infographic: how to avoid employee recognition purgatory
provided by: octanner.com
Recognizing employees can be great for increasing employee engagement, attracting and retaining talent, and improving workplace culture.
But employee recognition can also go very, very wrong. Read ahead for the critical components of the optimal recognition experience (based on research!).
Employees should be recognized for:
- Ongoing effort – at least once a week
- Results (big wins and project completions) – at least once a quarter
- Career achievements (recognition for years of service) – starting at year 1, year 3, and then every 5 years
Globally, companies have programs to recognize
- Years of Service (76%)
- Above and beyond results (72%)
- Ongoing effort (65%)
When organizations offer all three types of recognition (rather than one or two) they see 30% more ROI from their recognition programs.
Only 38% of companies offer all 3 types of employee recognition.
Having a more holistic recognition approach (including all three types) boosts results in many other areas:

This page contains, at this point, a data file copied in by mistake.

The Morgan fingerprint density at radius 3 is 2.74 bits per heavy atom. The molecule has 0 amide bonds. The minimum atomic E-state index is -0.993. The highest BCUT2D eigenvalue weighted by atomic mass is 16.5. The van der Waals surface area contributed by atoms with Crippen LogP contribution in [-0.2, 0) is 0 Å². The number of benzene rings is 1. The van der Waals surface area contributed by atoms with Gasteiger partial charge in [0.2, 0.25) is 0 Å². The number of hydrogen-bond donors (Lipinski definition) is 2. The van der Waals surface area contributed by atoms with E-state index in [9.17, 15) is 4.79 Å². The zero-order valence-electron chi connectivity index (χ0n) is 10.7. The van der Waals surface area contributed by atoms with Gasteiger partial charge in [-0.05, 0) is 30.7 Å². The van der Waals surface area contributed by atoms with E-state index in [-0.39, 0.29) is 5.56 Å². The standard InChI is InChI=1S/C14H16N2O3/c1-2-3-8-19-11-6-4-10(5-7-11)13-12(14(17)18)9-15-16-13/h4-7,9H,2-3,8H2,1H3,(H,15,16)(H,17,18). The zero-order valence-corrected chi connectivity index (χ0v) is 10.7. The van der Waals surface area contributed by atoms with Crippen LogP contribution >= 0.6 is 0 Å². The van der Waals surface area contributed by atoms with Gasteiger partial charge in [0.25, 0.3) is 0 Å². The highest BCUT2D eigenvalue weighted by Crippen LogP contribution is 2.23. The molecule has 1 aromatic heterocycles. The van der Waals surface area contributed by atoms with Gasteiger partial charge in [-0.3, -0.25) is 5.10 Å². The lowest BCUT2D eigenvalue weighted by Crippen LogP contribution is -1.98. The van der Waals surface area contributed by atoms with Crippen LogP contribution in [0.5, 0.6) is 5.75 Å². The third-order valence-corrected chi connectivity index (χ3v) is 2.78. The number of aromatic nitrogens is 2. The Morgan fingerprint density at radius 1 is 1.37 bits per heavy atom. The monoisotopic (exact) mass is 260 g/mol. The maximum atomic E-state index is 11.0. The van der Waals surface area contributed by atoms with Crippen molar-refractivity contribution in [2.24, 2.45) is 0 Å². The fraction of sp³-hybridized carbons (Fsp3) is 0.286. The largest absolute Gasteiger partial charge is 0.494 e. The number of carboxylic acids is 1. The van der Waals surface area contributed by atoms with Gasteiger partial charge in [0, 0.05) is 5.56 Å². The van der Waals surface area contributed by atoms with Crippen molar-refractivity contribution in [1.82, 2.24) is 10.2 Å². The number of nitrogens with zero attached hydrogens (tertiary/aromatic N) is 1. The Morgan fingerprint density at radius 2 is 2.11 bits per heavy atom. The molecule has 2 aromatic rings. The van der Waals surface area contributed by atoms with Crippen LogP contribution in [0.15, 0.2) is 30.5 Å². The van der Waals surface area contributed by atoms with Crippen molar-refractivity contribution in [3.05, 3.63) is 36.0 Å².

|Difference between One Program and Three|
|Pride in the company||+ 44%|
|Meaningful work||+ 39%|
|Improved work quality||+ 35%|
|Increased collaboration||+ 34%|
|improved health and wellbeing||+ 28%|
Most effective awards:
Years of Service
Symbolic awards + treats/meal out provided “excellent” value 72% of the time (compared to cash only which provided “excellent value” 55% of the time)
Gift cards and merchandise were most impactful
Personalized awards offered excellent value 59% of the time (compared to cash only 46% of the time)
The most common vehicle for giving recognition globally is:
Verbally in a meeting or gathering of colleagues (60%)
Verbally one on one with giver (54%)
Electronically via email (49%)
Electronically through a formal recognition tool (44%)
The best recognition experiences are not transactional. There is a personal, human element. In-person interaction, a symbolic award during a celebration, and recognition for a variety of accomplishments, is the combination that makes for the most optimal, impactful recognition experience.
For additional findings and more information on the research, read our whitepaper.